Google DeepMind’s AI breakthrough has the potential to revolutionize the development of chips and batteries

AI researchers have forecasted the structures of over 2 million novel materials and released a compilation of the 381,000 most stable ones. They assert that their efforts currently represent an accumulation of knowledge equivalent to nearly 800 years.

Earlier this year, a South Korean laboratory unveiled a groundbreaking discovery touted as the “holy grail” of electric efficiency, offering a potential solution to the energy crisis. Scientists at Korea University in Seoul presented chunks of a grey-black polycrystalline compound called LK-99, asserting that it could be combined to create a superconductor operating at room temperature and normal pressure. However, these claims did not withstand subsequent scrutiny.

With the considerable enthusiasm sparked by the potential of a single breakthrough material, a recent announcement in late November by researchers at Google DeepMind could have enormous implications.

These researchers employed artificial intelligence (AI) to forecast the structures of over 2 million new materials, marking a breakthrough with broad applications in sectors such as renewable energy, battery research, semiconductor design, and computing efficiency.

Accelerating materials discovery with AI:

About 20,000 of the crystals experimentally identified in the ICSD database are computationally stable. Computational approaches drawing from the Materials Project, Open Quantum Materials Database and WBM database boosted this number to 48,000 stable crystals. GNoME expands the number of stable materials known to humanity to 421,000.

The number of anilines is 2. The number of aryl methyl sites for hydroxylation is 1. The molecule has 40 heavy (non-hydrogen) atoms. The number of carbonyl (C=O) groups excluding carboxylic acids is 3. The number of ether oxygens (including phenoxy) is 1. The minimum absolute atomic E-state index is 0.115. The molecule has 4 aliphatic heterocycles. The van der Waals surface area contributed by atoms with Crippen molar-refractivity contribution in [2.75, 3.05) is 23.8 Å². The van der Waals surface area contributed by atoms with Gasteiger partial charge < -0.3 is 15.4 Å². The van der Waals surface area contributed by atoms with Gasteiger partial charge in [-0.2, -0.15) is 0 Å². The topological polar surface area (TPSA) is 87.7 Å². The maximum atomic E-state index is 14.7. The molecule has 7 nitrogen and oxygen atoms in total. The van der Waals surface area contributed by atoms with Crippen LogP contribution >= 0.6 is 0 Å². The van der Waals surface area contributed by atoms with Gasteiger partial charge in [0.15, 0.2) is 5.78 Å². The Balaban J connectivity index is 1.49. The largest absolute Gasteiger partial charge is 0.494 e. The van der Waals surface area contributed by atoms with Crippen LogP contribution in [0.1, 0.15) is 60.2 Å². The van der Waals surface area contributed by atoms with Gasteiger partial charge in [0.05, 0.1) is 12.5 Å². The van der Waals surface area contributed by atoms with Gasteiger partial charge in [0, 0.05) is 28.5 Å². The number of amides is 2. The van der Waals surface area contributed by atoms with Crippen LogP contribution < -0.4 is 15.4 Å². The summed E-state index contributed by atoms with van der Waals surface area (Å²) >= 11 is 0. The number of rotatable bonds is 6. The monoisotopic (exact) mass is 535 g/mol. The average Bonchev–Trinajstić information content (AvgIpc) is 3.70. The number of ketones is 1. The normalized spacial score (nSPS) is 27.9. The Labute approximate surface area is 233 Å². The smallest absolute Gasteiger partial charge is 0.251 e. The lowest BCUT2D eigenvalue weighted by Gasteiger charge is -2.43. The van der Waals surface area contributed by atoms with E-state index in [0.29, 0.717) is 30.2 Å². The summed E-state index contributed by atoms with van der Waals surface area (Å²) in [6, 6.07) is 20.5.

The utilization of DeepMind’s AI tool, Graph Networks for Materials Exploration (GNoME), makes the design and generation of potential recipes for new materials appear significantly more straightforward.

Why is this significant?

In a single stride, this AI-driven breakthrough expands the roster of ‘stable materials’ known to humanity by ten times. These materials encompass inorganic crystals crucial for various modern tech applications, ranging from computer chips to batteries.

For emerging technologies, it is crucial for crystals to exhibit stability, preventing potential decomposition. Although these materials will undergo synthesis and testing, DeepMind has released a list of 381,000 crystal structures out of the predicted 2.2 million, identified as the most stable.

DeepMind’s AI-driven discovery scales up the material selection process by employing filters to refine a list of synthesizable materials that could potentially meet specified requirements. Moreover, it has the capability to delve into predictions at the atomic bond level.

In the past few decades, human experimentation has unveiled the structures of approximately 28,000 stable materials, cataloged in the Inorganic Crystal Structures Database – the most extensive repository of identified materials.

How does GNoME actually work?

In a blog post introducing the project, DeepMind researchers provided details on the computational model’s design. GNoME is an advanced graph neural network model (GNN), with input data structured as a graph representing connections between atoms.

GNoME underwent training using “active learning,” a technique to expand a model initially trained on a small specialized dataset. Subsequently, developers can introduce new targets, enabling machine learning to label new data with human assistance. This characteristic renders the algorithm well-suited for the scientific task of discovering new materials, involving the identification of patterns not present in the original dataset.

GNoME was initially trained on crystal structure data from The Materials Project, a collaborative initiative spanning multiple institutions and nations aimed at computing the properties of all inorganic materials and providing data freely to materials researchers.

DeepMind’s Amil Merchant and Ekin Dogus Cubuk explained in a November 29 blog post that GNoME was utilized to generate novel candidate crystals and predict their stability.

They assessed the model’s predictive power through progressive training cycles, consistently evaluating its performance using established computational techniques such as Density Functional Theory (DFT) employed in physics, chemistry, and materials science to comprehend atomic structures, crucial for assessing crystal stability.

Leave a Comment